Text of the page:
Another interesting prediction in that vision document stated that, “Use of technologies such as simulation, visualization, and gaming will lead to innovations in systems engineering education.” This is consistent with the Editor’s Corner musing from the last two releases of the SEBoK that addressed a/the metaverse.

As I look forward to retirement, allow me to reflect on my time as a young engineer working on the V-22 Osprey in the mid 80’s. The Boeing Corporation had decided to move from paper drawings to CADCAM. They tried to convince the aerospace engineers to give up their drafting board and tools and move to the computer based modeling tool called CATIA. The response from those aero engineers was “you can have my drafting tools when you pull them from my cold, dead fingers”. So, Boeing hired a large number of college graduate engineers and trained them in CATIA. Drawings would come off the senior design engineers drafting boards, and these new CADCAM engineers would recreate the drawings in CATIA. Those digital models were then available to the numerical control machines on the factory floor. They were "resistance to change". Fast forward to today – the only place you will find a drafting board in Boeing is in the Boeing Museum in Seattle. All of the senior engineers use CATIA (because they were the junior engineers in the 1980’s. It took a generation or two to transition from paper-based to computer driven modeling.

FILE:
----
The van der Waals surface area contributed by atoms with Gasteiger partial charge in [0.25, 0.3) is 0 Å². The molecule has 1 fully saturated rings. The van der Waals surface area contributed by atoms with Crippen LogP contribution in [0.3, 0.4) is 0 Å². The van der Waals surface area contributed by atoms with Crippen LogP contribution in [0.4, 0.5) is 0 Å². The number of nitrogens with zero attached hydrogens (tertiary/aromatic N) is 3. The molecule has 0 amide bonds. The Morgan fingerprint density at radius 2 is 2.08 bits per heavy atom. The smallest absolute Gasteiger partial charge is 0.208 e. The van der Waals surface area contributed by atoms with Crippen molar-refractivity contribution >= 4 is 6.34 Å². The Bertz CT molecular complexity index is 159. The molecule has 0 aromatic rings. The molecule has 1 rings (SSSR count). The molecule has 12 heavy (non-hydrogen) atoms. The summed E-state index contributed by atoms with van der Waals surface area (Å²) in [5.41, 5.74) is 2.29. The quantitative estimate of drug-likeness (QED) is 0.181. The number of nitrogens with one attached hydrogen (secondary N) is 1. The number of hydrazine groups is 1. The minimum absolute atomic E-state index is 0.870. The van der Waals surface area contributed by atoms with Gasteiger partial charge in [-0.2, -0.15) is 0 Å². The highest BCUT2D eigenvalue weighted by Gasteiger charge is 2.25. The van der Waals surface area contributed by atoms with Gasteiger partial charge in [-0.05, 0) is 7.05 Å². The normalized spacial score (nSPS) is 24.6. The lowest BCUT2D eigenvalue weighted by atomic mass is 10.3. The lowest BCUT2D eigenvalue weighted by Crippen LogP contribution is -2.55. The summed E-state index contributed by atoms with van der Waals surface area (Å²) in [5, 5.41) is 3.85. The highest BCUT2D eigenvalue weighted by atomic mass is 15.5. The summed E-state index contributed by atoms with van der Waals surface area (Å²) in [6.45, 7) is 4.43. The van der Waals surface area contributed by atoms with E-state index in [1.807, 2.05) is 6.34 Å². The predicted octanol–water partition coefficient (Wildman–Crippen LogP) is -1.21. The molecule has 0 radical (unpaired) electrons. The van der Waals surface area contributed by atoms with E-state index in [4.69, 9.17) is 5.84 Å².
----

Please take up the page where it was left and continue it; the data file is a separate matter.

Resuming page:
Many of you reading this witnessed a similar story relative to the software engineering community. Even into the 90’s, mainframe and Unix programming was performed using Vi and EMACS, or even using command line. Then, Borland introduced Turbo Pascal and their IDE (Integrated Development Environment) in 1983. Using this new IDE, programmers could program, compile, link, and execute a program all in one environment. For a decade or more, these IDE’s were considered toys or crutches, and “real programmers” used Vi (or EMACS or command line, you get the idea). Again, an example of "resistance to change" by both the software engineering community, and the companies that would not pay for these new tools. Today, most software is written using IDE’s… again, it took a generation or two.